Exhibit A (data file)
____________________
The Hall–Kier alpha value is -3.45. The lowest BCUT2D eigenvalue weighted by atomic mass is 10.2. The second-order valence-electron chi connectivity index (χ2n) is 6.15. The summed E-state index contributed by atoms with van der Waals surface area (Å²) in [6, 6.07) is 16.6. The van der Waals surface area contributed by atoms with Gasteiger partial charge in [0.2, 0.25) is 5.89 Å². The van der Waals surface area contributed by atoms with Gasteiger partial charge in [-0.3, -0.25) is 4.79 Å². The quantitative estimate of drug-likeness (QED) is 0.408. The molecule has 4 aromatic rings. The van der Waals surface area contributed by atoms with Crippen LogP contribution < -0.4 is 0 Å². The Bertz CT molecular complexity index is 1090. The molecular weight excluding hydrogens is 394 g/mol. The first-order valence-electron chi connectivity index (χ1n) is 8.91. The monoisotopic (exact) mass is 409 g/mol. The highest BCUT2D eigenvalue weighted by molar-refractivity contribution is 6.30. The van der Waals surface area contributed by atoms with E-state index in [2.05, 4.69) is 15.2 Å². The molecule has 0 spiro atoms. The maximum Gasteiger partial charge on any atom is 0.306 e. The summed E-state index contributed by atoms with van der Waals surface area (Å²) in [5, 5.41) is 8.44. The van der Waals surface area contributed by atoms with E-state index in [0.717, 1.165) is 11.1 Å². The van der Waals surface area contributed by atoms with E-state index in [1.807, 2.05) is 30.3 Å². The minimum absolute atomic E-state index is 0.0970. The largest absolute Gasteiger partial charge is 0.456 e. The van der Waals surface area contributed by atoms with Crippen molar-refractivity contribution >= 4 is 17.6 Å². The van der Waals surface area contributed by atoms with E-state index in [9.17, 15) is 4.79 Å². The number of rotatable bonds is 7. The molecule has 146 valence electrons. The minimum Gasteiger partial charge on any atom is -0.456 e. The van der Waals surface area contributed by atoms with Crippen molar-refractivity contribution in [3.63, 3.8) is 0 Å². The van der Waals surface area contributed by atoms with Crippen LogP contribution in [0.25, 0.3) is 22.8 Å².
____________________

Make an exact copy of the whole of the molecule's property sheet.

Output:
The Hall–Kier alpha value is -3.45. The lowest BCUT2D eigenvalue weighted by atomic mass is 10.2. The second-order valence-electron chi connectivity index (χ2n) is 6.15. The summed E-state index contributed by atoms with van der Waals surface area (Å²) in [6, 6.07) is 16.6. The van der Waals surface area contributed by atoms with Gasteiger partial charge in [0.2, 0.25) is 5.89 Å². The van der Waals surface area contributed by atoms with Gasteiger partial charge in [-0.3, -0.25) is 4.79 Å². The quantitative estimate of drug-likeness (QED) is 0.408. The molecule has 4 aromatic rings. The van der Waals surface area contributed by atoms with Crippen LogP contribution < -0.4 is 0 Å². The Bertz CT molecular complexity index is 1090. The molecular weight excluding hydrogens is 394 g/mol. The first-order valence-electron chi connectivity index (χ1n) is 8.91. The monoisotopic (exact) mass is 409 g/mol. The highest BCUT2D eigenvalue weighted by molar-refractivity contribution is 6.30. The van der Waals surface area contributed by atoms with E-state index in [2.05, 4.69) is 15.2 Å². The molecule has 0 spiro atoms. The maximum Gasteiger partial charge on any atom is 0.306 e. The summed E-state index contributed by atoms with van der Waals surface area (Å²) in [5, 5.41) is 8.44. The van der Waals surface area contributed by atoms with E-state index in [0.717, 1.165) is 11.1 Å². The van der Waals surface area contributed by atoms with E-state index in [1.807, 2.05) is 30.3 Å². The minimum absolute atomic E-state index is 0.0970. The largest absolute Gasteiger partial charge is 0.456 e. The van der Waals surface area contributed by atoms with Crippen molar-refractivity contribution >= 4 is 17.6 Å². The van der Waals surface area contributed by atoms with E-state index in [9.17, 15) is 4.79 Å². The number of rotatable bonds is 7. The molecule has 146 valence electrons. The minimum Gasteiger partial charge on any atom is -0.456 e. The van der Waals surface area contributed by atoms with Crippen molar-refractivity contribution in [3.63, 3.8) is 0 Å². The van der Waals surface area contributed by atoms with Crippen LogP contribution in [0.25, 0.3) is 22.8 Å².